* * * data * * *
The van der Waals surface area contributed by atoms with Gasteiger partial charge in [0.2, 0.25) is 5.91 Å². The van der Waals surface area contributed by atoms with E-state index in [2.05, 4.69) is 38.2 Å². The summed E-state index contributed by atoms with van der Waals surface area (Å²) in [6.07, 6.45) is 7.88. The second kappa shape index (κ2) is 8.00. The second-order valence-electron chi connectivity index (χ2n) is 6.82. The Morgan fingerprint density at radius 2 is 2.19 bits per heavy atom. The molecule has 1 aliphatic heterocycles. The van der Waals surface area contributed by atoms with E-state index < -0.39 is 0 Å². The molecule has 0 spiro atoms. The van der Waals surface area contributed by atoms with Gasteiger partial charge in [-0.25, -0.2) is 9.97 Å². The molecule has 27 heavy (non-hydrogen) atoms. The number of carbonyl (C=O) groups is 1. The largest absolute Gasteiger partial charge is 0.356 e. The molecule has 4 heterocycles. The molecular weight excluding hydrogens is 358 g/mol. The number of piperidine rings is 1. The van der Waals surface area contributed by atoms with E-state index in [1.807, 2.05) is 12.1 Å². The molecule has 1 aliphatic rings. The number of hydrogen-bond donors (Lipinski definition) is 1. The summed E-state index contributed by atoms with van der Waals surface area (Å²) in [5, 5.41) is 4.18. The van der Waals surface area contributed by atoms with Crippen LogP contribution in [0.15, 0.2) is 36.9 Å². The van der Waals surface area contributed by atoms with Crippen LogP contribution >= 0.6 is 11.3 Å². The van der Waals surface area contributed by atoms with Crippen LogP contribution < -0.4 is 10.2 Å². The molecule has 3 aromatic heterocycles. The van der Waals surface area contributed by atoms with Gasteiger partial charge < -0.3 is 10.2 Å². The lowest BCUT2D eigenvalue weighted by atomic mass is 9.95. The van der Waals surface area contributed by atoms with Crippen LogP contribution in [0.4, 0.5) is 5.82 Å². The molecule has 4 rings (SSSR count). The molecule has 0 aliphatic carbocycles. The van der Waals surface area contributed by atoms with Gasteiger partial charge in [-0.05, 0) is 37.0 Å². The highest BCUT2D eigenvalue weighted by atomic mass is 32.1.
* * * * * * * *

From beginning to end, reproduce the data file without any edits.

The van der Waals surface area contributed by atoms with Gasteiger partial charge in [0.2, 0.25) is 5.91 Å². The van der Waals surface area contributed by atoms with E-state index in [2.05, 4.69) is 38.2 Å². The summed E-state index contributed by atoms with van der Waals surface area (Å²) in [6.07, 6.45) is 7.88. The second kappa shape index (κ2) is 8.00. The second-order valence-electron chi connectivity index (χ2n) is 6.82. The Morgan fingerprint density at radius 2 is 2.19 bits per heavy atom. The molecule has 1 aliphatic heterocycles. The van der Waals surface area contributed by atoms with E-state index < -0.39 is 0 Å². The molecule has 0 spiro atoms. The van der Waals surface area contributed by atoms with Gasteiger partial charge in [-0.25, -0.2) is 9.97 Å². The molecule has 27 heavy (non-hydrogen) atoms. The number of carbonyl (C=O) groups is 1. The largest absolute Gasteiger partial charge is 0.356 e. The molecule has 4 heterocycles. The molecular weight excluding hydrogens is 358 g/mol. The number of piperidine rings is 1. The van der Waals surface area contributed by atoms with E-state index in [1.807, 2.05) is 12.1 Å². The molecule has 1 aliphatic rings. The number of hydrogen-bond donors (Lipinski definition) is 1. The summed E-state index contributed by atoms with van der Waals surface area (Å²) in [5, 5.41) is 4.18. The van der Waals surface area contributed by atoms with Crippen LogP contribution in [0.15, 0.2) is 36.9 Å². The van der Waals surface area contributed by atoms with Crippen LogP contribution >= 0.6 is 11.3 Å². The van der Waals surface area contributed by atoms with Crippen LogP contribution < -0.4 is 10.2 Å². The molecule has 3 aromatic heterocycles. The van der Waals surface area contributed by atoms with Gasteiger partial charge < -0.3 is 10.2 Å². The lowest BCUT2D eigenvalue weighted by atomic mass is 9.95. The van der Waals surface area contributed by atoms with Crippen LogP contribution in [0.4, 0.5) is 5.82 Å². The molecule has 4 rings (SSSR count). The molecule has 0 aliphatic carbocycles. The van der Waals surface area contributed by atoms with Gasteiger partial charge in [-0.05, 0) is 37.0 Å². The highest BCUT2D eigenvalue weighted by atomic mass is 32.1.